Viacom’s share price fell to its lowest point since 2010 yesterday after disappointing results and an earnings call in which Philippe Dauman slammed “naysayers” for questioning the strategic direction of the company.
Speaking on the call, Viacom CEO Dauman, who earlier this month was also named executive chairman of US media giant, described 2015 as a “challenging year” for Viacom, but said it was also a “watershed year in which we took many important steps to position Viacom for the future”.
In his opening speech, a defensive Dauman said: “I want to address the speculation about Viacom and our future. Our outlook and the facts have been distorted and obscured by the naysayers, self-interested critics and publicity. We will not be distracted or deterred as we build for the bright future ahead of us.”
The comments failed convince investors, as the company’s share price fell 21.5% to close at US$32.86 after Viacom reported a year-on-year decline in both earnings and revenues.
Viacom said that domestic advertising revenues declined 4%, as price increases were more than offset by a decline in traditional ratings at some of its networks, while affiliate revenues decreased 6%.
Worldwide ad revenues dropped 3%, reflecting “an unfavourable 1% impact of foreign exchange”, though international affiliate revenues increased 3%.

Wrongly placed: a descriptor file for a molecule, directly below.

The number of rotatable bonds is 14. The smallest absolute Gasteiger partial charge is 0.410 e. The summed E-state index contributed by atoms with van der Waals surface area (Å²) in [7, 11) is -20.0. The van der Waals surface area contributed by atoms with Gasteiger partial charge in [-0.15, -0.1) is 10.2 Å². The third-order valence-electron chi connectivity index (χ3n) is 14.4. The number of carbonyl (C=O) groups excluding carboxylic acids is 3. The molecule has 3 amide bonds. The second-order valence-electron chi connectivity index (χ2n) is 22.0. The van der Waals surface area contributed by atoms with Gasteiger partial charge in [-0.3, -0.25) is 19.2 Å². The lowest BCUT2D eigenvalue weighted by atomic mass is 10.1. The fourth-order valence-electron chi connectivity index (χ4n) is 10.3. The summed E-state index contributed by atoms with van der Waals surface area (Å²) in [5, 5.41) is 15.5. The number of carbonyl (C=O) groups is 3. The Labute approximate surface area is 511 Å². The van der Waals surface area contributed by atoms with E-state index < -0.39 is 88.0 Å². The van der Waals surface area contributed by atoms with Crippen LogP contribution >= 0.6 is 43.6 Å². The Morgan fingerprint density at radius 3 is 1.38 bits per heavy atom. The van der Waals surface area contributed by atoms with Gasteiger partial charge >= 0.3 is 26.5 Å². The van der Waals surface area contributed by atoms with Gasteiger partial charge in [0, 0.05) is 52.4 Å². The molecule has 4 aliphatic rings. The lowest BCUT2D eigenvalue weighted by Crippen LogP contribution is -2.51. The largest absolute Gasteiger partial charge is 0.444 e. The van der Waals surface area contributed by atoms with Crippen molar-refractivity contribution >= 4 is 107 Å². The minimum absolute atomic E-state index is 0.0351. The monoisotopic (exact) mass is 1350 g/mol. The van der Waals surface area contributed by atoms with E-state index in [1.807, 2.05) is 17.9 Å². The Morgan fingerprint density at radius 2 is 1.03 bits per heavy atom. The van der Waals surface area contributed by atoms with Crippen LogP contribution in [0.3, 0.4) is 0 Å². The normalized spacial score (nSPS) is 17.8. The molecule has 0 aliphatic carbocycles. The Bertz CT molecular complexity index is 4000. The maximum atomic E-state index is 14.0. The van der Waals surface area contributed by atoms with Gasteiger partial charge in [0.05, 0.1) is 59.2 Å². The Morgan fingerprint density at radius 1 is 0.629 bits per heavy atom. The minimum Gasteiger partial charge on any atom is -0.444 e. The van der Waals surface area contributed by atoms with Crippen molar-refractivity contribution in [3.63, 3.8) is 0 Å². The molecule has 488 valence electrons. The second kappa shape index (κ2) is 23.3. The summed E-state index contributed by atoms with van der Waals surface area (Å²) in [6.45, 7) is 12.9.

Overall the for its fiscal first quarter, 2016 – the three months ended December 31, 2015 – Viacom reported quarterly revenues of US$3.15 billion, a 6% year-on-year decline. Net earnings attributable to Viacom came to US$449 million, down 10% compared to the same quarter a year earlier.
In a bid to spur future growth, Dauman said that Viacom had “reorganised and refocused”, increasing both its media networks and filmed entertainment production pipelines, and had stepped up its investment in data measurement.
He also said its newly penned Snapchat deal was an indication of how Viacom planned to move into the future and grow its brands on multiple platforms.
Asked if there will be any change to Viacom’s strategy now that he has taken a combined CEO and chairman role, Dauman said that Viacom had taken “a significant number of steps” to move into the future, build its existing ecosystem and grow internationally.
“You will see more deals to come,” he said. “I will leave no stone unturned, I never have and I never will. Our objective is to build value. We are building value for the long term.”
Viacom’s wide-ranging Snapchat agreement, which was announced yesterday, covers content production and advertising sales, with Viacom network Comedy Central International and MTV’s US feed to be added to the Snapchat Discovery platform.
Dauman’s promotion earlier this month saw him replace 92-year-old Sumner Redstone as Viacom chairman, despite public opposition from Redstone’s daughter and Viacom board member, Shari Redstone. She was the only board member to vote against Dauman’s appointment.
Activist shareholder SpringOwl Asset Management said last week: “We are disappointed with the company’s decision to appoint Philippe Dauman as executive chairman. It raises questions about the board, corporate governance and fiduciary duties. As evidenced by the negative reversal in the stock price, the market agrees with the position of both SpringOwl and Shari Redstone that someone other than Philippe Dauman should be the chairman.”